illustration: Jun Cen For HuffPost
A no-BS guide to loss. Grief is profoundly personal and looks different on everyone, but there is hope to be found. Let these expert tips and first-person experiences guide you along your own path.
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"For 32 years, George and I had woken up together each morning, talked about our days over dinner, and curled up closely at night. Now there was only silence."
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Grief is a sequel to love. Here’s how I make it more bearable for my community.
"When 'Gilmore Girls' premiered, I reveled in the fact that I already had the Lorelai to my Rory."
Recipes and rituals vary, but the instinct to console the grieving with food is one that transcends culture, religion, language and borders.
"Shame swept through my body and settled in my chest. ... I screwed up. Me of all people. I knew better."
After my mother was diagnosed with cancer, I found solace in memoirs and fiction by Joan Didion, C.S. Lewis and more.
"They say that time heals all wounds. The person who came up with that one must have been a raging optimist."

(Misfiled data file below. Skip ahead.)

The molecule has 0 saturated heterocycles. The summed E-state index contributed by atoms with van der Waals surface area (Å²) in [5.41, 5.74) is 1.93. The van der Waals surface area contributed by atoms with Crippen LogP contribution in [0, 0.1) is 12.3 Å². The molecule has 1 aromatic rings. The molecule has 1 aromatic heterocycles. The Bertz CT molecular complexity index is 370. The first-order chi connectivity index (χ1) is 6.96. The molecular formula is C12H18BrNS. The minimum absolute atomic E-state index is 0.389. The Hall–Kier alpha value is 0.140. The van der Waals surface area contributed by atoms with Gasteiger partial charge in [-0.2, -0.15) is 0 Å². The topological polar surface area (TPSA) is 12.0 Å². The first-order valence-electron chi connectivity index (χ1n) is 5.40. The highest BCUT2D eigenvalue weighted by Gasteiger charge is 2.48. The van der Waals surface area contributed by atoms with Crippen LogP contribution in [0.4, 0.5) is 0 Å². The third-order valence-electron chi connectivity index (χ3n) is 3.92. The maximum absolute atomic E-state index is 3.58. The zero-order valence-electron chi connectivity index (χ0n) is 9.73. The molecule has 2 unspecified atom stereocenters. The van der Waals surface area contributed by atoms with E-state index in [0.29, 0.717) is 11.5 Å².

"The women on the app understood my grief and bewilderment better than my own very supportive partner, because they’d been through it or something like it."
"I was clinging tightly to the life I had before. I wanted ― and thought I needed ― everything to stay the same, because if it did, then Simon wouldn’t be dead."
"There was no way for me to see the possibility of healing on the day the sheriff and coroner pounded on my front door."
"In my mind, it’s hard to know what to save, what to delete and what is gone forever. I hoard digital memories hoping they will safeguard me from future loss."
"They say you never forget your first love. In my case, Diane was the only girl I ever loved."
Words matter when you're talking to someone who is grieving a death by suicide.